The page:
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UEFA Champions League Final amid FIFA scandal

The Catalan and Italian clubs are set to face off in Saturday’s Champions League final surrounded by the scrutiny of world soccer.

FIFA+President+Joseph+Sepp+Blatter+speaks+during+the+65th+FIFA+Congress+with+the+president%26apos%3Bs+election+on+May+29%2C+2015+at+the+Hallenstadion+in+Zurich%2C+Switzerland.+
FIFA President Joseph Sepp Blatter speaks during the 65th FIFA Congress with the president's election on May 29, 2015 at the Hallenstadion in Zurich, Switzerland.

FIFA President Joseph Sepp Blatter speaks during the 65th FIFA Congress with the president's election on May 29, 2015 at the Hallenstadion in Zurich, Switzerland.

Melanie Duchene/EQ Images/Zuma Press/TNS

Melanie Duchene/EQ Images/Zuma Press/TNS

FIFA President Joseph Sepp Blatter speaks during the 65th FIFA Congress with the president's election on May 29, 2015 at the Hallenstadion in Zurich, Switzerland.

Josh Barajas, Sports Editor

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The most talked about event in world football this week was supposed to be the weekend’s clash between Spain’s FC Barcelona and Italy’s Juventus FC, not the actions of a controversial, 79-year-old man.

Soccer fans around the globe are normally preparing for the most prestigious club soccer game in late May, early June. This year’s edition features two of the most storied clubs in Europe.

Juventus are the underdogs and an unpopular choice to take part in the final, especially when the alternative could have been a Clasico between Real Madrid and Barcelona.

Nicknamed “the old lady,” Juve plays in a traditional Italian fashion: defense first, the rest should come easy. Their soccer isn’t very attractive, but it was enough to beat the world’s richest club, Real Madrid, in the semi-final.

Barcelona, on the other hand, commands one of the largest fan bases in the world. According to Forbes, they are the second richest club on the planet with a value of 3.16 billion dollars.

Barça’s style of play is the complete opposite of Juventus’. The Catalans defend well, but are much more vertical and rely heavily on their trident in attack consisting of Lionel Messi, Luis Suarez and Neymar to create opportunities.

Any other year, this game commands total attention in the weeks leading up to it. This year, Joseph “Sepp” Blatter unexpectedly stepped down from his post as head of soccer’s governing body on Tuesday after 17 years in charge of FIFA.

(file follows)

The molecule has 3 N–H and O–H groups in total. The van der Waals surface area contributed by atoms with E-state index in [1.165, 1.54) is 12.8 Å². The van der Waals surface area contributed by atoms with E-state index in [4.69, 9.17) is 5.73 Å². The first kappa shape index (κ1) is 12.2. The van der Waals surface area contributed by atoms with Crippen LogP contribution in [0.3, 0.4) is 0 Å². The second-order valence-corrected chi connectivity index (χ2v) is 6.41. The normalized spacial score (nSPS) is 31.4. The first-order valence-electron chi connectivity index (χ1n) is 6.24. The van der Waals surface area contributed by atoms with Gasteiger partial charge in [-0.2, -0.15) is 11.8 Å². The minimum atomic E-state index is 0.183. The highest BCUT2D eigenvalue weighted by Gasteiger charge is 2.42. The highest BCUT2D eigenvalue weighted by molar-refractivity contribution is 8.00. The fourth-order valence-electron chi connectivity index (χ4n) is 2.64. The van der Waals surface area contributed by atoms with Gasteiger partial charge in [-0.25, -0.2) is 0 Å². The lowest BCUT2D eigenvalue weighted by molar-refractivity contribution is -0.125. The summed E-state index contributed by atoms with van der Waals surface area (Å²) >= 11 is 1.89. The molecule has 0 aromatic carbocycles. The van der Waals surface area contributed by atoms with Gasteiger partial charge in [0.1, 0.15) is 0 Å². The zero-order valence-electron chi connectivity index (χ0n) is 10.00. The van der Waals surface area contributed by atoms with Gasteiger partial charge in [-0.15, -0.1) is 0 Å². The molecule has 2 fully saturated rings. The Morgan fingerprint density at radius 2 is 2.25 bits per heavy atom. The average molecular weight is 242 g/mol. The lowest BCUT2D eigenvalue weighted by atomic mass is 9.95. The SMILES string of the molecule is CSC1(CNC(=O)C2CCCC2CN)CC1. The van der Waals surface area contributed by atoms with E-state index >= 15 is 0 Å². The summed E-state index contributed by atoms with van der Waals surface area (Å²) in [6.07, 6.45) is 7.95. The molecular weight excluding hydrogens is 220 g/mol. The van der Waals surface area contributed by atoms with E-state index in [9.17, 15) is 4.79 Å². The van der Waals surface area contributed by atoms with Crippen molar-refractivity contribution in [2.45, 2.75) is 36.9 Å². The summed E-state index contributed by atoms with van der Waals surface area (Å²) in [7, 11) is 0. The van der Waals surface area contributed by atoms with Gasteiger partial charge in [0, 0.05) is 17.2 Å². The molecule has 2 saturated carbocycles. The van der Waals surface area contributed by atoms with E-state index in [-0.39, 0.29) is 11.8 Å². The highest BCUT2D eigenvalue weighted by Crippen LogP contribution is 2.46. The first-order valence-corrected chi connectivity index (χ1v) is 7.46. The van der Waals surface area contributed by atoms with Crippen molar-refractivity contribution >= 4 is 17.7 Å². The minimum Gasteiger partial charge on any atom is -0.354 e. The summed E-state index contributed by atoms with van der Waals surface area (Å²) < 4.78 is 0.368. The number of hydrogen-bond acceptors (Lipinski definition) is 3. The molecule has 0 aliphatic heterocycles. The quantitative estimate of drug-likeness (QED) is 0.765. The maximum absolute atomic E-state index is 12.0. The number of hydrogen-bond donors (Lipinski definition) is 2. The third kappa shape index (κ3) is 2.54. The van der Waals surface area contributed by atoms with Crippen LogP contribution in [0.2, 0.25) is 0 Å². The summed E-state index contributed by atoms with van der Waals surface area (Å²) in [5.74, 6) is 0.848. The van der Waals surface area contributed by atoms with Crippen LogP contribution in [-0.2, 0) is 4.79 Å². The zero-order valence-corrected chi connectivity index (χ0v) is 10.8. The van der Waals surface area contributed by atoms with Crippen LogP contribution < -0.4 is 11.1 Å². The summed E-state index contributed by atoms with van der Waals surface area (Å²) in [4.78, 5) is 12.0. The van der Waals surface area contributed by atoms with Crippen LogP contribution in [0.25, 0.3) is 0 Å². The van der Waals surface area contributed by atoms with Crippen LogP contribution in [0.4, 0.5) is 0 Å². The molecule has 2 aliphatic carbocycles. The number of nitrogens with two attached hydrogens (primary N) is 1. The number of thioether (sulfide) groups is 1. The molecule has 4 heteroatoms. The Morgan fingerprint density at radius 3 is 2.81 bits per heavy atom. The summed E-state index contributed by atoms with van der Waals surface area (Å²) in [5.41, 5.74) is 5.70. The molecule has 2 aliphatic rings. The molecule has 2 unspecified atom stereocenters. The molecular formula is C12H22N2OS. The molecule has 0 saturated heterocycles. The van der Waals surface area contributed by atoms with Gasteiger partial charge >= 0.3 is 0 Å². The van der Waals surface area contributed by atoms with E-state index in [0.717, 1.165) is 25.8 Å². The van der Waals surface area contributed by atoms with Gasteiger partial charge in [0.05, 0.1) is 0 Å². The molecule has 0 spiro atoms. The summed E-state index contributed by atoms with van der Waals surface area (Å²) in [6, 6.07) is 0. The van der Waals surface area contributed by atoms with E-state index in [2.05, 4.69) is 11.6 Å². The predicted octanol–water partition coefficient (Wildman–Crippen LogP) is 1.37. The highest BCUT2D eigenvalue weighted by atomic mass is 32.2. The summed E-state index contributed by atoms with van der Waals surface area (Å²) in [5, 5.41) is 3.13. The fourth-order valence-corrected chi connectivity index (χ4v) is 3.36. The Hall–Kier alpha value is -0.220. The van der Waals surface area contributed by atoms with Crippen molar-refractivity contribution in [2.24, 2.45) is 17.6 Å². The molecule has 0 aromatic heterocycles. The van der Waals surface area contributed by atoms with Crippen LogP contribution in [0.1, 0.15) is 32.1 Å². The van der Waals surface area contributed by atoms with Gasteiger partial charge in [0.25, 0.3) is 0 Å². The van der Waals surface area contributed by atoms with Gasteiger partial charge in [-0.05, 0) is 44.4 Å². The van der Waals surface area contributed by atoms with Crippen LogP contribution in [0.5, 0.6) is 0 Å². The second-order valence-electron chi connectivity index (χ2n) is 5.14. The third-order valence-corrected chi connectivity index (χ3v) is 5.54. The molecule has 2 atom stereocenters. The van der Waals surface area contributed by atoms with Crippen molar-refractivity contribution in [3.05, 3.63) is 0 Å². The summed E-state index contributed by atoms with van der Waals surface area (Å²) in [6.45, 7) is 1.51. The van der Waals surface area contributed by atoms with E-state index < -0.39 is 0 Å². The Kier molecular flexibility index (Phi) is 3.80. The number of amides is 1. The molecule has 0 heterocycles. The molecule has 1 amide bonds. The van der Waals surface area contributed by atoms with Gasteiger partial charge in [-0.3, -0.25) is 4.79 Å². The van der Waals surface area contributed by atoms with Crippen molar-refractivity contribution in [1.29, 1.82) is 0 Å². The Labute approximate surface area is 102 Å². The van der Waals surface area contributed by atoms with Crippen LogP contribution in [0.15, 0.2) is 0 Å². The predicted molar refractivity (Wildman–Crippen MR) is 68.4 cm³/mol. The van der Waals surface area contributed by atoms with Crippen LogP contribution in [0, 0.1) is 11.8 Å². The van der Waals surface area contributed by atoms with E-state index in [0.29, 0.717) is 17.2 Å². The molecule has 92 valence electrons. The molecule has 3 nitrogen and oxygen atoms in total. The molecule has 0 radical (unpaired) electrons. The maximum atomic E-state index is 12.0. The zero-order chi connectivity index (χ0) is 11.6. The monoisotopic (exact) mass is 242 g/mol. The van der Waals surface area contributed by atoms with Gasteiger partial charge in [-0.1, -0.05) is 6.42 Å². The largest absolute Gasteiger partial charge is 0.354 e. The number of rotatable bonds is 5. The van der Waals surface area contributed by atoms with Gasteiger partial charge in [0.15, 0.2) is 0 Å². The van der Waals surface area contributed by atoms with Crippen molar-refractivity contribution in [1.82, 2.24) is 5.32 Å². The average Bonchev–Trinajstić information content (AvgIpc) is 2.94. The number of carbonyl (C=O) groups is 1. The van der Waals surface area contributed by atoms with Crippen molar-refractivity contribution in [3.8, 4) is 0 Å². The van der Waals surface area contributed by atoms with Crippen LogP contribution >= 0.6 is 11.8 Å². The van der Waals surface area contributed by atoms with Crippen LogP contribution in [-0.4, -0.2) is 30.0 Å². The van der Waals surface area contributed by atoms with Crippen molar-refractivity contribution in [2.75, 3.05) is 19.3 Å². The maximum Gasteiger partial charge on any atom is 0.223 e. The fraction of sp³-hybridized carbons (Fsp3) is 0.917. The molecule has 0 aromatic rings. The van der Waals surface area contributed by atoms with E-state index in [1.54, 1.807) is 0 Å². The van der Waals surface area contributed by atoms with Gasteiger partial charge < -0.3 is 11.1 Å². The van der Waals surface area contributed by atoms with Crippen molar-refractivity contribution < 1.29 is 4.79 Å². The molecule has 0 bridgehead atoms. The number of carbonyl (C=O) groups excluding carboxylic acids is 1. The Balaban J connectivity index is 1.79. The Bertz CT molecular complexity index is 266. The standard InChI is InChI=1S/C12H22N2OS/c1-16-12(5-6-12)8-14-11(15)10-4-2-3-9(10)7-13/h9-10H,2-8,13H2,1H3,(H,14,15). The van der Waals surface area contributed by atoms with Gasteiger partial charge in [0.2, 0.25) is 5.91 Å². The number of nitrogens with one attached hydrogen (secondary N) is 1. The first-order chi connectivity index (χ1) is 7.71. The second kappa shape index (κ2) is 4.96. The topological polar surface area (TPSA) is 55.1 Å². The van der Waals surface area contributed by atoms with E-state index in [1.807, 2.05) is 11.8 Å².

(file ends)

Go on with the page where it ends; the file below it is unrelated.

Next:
The shocking resignation came only four days after Blatter won his fourth re-election. Two days prior to the vote, the FBI indicted nine FIFA officials and five corporate executives for racketeering conspiracy and corruption. The scandal should have crippled Blatter’s presidential campaign, but all it did was delay the inevitable.

After Blatter secured his fifth straight term, he vowed to root out all corruption in world soccer and would disallow the denigration of FIFA to continue. The many who oppose Blatter and his iron grip on FIFA felt his promises were empty.

One of his staunchest rivals is ex-soccer star and UEFA President Michel Platini. In an interview with L’Equipe, Platini said that Blatter assured him he would run for president for the last time in the 2011 election. The Frenchman called Blatter a friend, but that he couldn’t support him any longer.

When Blatter stepped down, world soccer mostly rejoiced, but doubts still linger over who will take over as the new FIFA chief. The public’s fear is that Blatter might handpick his replacement leaving world soccer with more of the same.

Regardless of who takes over, the FBI announced hours after the resignation that FIFA and Blatter are still under investigation.

It’s no secret that the corruption in world soccer is often unchecked. Yet people keep watching the television broadcasts by the millions, they keep buying the videogames year in and year out and they still pay astronomical figures to attend live matches.

According to World Soccer Talk, 1.9 million Americans watched the 2014 Champions League final between Real Madrid and Atletico Madrid on Fox. According to FIFA, around 200,000 tickets to the 2014 World Cup in Brazil were sold in the United States.

Most people use the duration of a match as an escape from reality and the rotting structure surrounding the game of soccer. That is why Saturday’s Barcelona vs. Juventus will be like an oasis in the middle of a brutal desert.

Amid world soccer’s turmoil, Saturday’s Champions League final in Berlin is set to start at 11:45 a.m. local time.

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